There is evidence that Richard was and would have been a good king, despite having to put down a rebellion by a former ally, Lord Buckingham, and having had only two years to serve in office before he was killed in the rebellion led by Henry Tudor.
Richard was very popular in the north of England, which he had administered as governor during his brother Edward’s reign. He instituted a court to which poor people could bring their grievances. He provided for bail for felony suspects before trial. He banned restrictions on printing and sale of books, and was a patron of William Caxton, England’s first printer. He set standards for education for public officials in hopes of lessening corruption among them. He was intensely loyal to his brother and even to some who didn’t deserve it. After his death the people of York recorded their grief at his being “piteously slain and murdered to the great heaviness of this city.”
A Caxton book
And that murder was brought about by Henry Tudor, though it was not at his hands; no, Henry didn’t have the courage to face the king on the battlefield of Bosworth himself. He hid in his tent as Richard charged toward his lines, alone, and was killed by Henry’s men. Richard was largely alone because he had been betrayed by his expected allies, the Stanley family--one of whom happened to be married to Henry’s mother.
The Wars of the Roses between the Lancaster and York families had created many enemies for Edward and Richard, including the Lancastrian Henry and his mother, Margaret Tudor Stanley. It was Margaret who egged Henry on to challenge the king. Henry had a very weak claim to the throne himself, being descended from an illegitimate line.
After Richard’s death his body was stripped, thrown on the back of a horse, and taken to a monastery for burial in a humble grave; later his bones were disinterred and thrown into a river. He is the only king of England not to have a permanent burial site.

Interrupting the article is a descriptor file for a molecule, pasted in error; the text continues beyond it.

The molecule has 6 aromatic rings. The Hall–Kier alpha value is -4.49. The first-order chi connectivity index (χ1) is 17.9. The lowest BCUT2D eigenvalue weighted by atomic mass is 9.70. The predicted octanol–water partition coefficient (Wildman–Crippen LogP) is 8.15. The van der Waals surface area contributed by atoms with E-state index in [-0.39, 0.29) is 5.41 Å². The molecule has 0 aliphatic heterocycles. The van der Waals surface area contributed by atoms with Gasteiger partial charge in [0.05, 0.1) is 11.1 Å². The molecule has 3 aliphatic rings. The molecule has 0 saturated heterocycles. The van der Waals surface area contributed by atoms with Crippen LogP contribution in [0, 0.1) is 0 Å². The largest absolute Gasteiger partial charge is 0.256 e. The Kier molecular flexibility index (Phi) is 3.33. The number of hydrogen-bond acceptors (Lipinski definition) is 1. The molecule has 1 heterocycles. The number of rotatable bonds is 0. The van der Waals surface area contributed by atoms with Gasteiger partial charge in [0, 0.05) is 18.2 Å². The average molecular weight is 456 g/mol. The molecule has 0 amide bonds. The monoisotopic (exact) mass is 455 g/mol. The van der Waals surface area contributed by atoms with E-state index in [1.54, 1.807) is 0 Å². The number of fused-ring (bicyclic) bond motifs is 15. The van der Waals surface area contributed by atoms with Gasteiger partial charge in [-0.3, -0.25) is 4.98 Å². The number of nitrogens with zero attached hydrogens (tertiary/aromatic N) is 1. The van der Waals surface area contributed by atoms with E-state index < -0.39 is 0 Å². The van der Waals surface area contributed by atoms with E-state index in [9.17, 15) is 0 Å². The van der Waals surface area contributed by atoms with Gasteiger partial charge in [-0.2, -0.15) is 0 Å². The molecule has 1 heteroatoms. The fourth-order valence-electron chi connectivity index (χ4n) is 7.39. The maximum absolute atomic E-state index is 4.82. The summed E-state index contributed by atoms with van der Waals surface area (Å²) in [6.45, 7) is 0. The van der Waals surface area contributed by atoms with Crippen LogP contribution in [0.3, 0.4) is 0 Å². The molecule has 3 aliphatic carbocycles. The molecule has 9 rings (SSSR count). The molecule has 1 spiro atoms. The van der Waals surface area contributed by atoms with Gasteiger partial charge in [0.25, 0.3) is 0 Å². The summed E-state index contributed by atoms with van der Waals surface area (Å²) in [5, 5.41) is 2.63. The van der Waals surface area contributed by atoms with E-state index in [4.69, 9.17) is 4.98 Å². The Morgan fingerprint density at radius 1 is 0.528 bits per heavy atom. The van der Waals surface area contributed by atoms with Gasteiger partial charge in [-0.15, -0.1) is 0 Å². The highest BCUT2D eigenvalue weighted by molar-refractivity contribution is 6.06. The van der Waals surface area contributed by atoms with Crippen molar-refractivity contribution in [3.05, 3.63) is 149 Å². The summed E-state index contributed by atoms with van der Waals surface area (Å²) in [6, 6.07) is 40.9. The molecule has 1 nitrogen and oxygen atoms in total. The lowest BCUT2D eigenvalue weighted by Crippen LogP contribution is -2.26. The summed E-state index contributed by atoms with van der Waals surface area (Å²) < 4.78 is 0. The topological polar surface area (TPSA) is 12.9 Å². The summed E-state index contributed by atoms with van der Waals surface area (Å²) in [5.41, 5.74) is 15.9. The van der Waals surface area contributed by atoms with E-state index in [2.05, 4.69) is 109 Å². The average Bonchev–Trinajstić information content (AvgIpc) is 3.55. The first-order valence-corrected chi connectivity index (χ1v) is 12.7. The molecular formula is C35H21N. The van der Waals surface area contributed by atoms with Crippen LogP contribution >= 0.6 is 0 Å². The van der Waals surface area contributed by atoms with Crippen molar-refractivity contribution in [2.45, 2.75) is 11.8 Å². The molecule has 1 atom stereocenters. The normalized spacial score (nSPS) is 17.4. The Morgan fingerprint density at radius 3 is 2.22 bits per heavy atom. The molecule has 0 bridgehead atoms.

Richard’s death and Henry’s subsequent marriage to Richard’s niece effectively ended the Wars of the Roses but ushered in one of the bloodiest eras in English history, the Tudor era. The Tudors were ruthless in disposing of their enemies and anyone who stood in their way or represented a threat. Henry managed to kill off all of the remaining members of the House of York so that they couldn’t threaten his tenuous claim.
Did this include the Princes in the Tower? Some have speculated so. Oddly, Henry did not charge the late Richard with the murder of the princes. Could that be because he didn’t know for certain whether or not they were dead? In later years Henry would be challenged by “pretenders” to the throne claiming to be either one of the princes or a nephew of Edward’s; they garnered considerable support, indicating that there was no common knowledge that the princes had died during Richard’s reign.
Honorable members of the jury, I have presented only a few points in the case for the defense. Much better and more complete arguments can be found in the classic novel for Ricardians and Ricardian converts, Josephine Tey’s “The Daughter of Time,” as well as Paul Murray Kendall’s biography, “Richard III,” and Bertram Fields’ “Royal Blood.” And the Richard III Society has many more resources.
History won’t give up its mysteries to us. We can only try to interpret the evidence. I have this dream that when I get to the World Beyond, everything will be revealed….what happened to the princes? Who built Stonehenge? Who was really responsible for Kennedy’s assassination? And on and on.